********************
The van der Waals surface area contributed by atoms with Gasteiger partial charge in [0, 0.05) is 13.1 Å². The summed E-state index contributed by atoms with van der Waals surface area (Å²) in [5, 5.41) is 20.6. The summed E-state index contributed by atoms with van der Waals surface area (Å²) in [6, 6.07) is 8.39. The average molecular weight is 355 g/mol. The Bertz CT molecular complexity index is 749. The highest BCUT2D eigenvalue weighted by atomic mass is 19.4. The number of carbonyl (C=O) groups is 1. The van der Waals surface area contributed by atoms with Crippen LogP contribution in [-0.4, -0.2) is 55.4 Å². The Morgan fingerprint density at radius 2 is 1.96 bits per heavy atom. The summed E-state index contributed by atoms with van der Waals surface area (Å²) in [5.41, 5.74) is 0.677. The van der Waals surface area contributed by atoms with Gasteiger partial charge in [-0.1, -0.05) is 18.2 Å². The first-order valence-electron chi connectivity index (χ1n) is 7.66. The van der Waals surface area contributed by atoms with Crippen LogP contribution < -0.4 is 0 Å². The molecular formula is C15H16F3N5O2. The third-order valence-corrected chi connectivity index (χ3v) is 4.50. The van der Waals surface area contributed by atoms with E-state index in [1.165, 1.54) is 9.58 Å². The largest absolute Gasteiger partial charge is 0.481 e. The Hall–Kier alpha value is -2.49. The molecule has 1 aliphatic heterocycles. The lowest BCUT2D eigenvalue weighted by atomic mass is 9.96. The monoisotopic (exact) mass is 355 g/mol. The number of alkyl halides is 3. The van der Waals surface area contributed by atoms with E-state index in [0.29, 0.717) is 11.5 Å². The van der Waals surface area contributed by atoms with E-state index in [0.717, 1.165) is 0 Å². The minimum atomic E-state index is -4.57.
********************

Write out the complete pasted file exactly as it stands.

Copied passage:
The van der Waals surface area contributed by atoms with Gasteiger partial charge in [0, 0.05) is 13.1 Å². The summed E-state index contributed by atoms with van der Waals surface area (Å²) in [5, 5.41) is 20.6. The summed E-state index contributed by atoms with van der Waals surface area (Å²) in [6, 6.07) is 8.39. The average molecular weight is 355 g/mol. The Bertz CT molecular complexity index is 749. The highest BCUT2D eigenvalue weighted by atomic mass is 19.4. The number of carbonyl (C=O) groups is 1. The van der Waals surface area contributed by atoms with Crippen LogP contribution in [-0.4, -0.2) is 55.4 Å². The Morgan fingerprint density at radius 2 is 1.96 bits per heavy atom. The summed E-state index contributed by atoms with van der Waals surface area (Å²) in [5.41, 5.74) is 0.677. The van der Waals surface area contributed by atoms with Gasteiger partial charge in [-0.1, -0.05) is 18.2 Å². The first-order valence-electron chi connectivity index (χ1n) is 7.66. The van der Waals surface area contributed by atoms with Crippen LogP contribution < -0.4 is 0 Å². The molecular formula is C15H16F3N5O2. The third-order valence-corrected chi connectivity index (χ3v) is 4.50. The van der Waals surface area contributed by atoms with E-state index in [1.165, 1.54) is 9.58 Å². The largest absolute Gasteiger partial charge is 0.481 e. The Hall–Kier alpha value is -2.49. The molecule has 1 aliphatic heterocycles. The lowest BCUT2D eigenvalue weighted by atomic mass is 9.96. The monoisotopic (exact) mass is 355 g/mol. The number of alkyl halides is 3. The van der Waals surface area contributed by atoms with E-state index in [0.29, 0.717) is 11.5 Å². The van der Waals surface area contributed by atoms with E-state index in [0.717, 1.165) is 0 Å². The minimum atomic E-state index is -4.57.